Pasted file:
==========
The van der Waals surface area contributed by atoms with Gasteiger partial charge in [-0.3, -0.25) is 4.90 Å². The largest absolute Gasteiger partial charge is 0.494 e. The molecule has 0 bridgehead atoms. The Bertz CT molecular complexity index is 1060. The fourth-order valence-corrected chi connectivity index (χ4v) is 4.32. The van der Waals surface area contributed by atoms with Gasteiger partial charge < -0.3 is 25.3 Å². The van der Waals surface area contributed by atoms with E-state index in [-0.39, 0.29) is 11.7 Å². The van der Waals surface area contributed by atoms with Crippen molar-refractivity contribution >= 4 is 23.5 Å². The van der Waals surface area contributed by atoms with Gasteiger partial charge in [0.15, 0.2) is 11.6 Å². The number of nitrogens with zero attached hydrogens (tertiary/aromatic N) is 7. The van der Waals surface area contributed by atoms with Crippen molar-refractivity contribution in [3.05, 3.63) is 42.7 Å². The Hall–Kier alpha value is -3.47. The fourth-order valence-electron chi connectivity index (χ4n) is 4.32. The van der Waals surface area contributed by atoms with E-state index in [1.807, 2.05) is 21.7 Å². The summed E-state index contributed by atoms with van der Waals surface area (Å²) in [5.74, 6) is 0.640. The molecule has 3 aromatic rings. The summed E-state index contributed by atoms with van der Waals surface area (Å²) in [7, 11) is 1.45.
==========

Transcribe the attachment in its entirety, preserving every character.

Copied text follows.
The van der Waals surface area contributed by atoms with Gasteiger partial charge in [-0.3, -0.25) is 4.90 Å². The largest absolute Gasteiger partial charge is 0.494 e. The molecule has 0 bridgehead atoms. The Bertz CT molecular complexity index is 1060. The fourth-order valence-corrected chi connectivity index (χ4v) is 4.32. The van der Waals surface area contributed by atoms with Gasteiger partial charge < -0.3 is 25.3 Å². The van der Waals surface area contributed by atoms with E-state index in [-0.39, 0.29) is 11.7 Å². The van der Waals surface area contributed by atoms with Crippen molar-refractivity contribution >= 4 is 23.5 Å². The van der Waals surface area contributed by atoms with Gasteiger partial charge in [0.15, 0.2) is 11.6 Å². The number of nitrogens with zero attached hydrogens (tertiary/aromatic N) is 7. The van der Waals surface area contributed by atoms with Crippen molar-refractivity contribution in [3.05, 3.63) is 42.7 Å². The Hall–Kier alpha value is -3.47. The fourth-order valence-electron chi connectivity index (χ4n) is 4.32. The van der Waals surface area contributed by atoms with E-state index in [1.807, 2.05) is 21.7 Å². The summed E-state index contributed by atoms with van der Waals surface area (Å²) in [5.74, 6) is 0.640. The molecule has 3 aromatic rings. The summed E-state index contributed by atoms with van der Waals surface area (Å²) in [7, 11) is 1.45.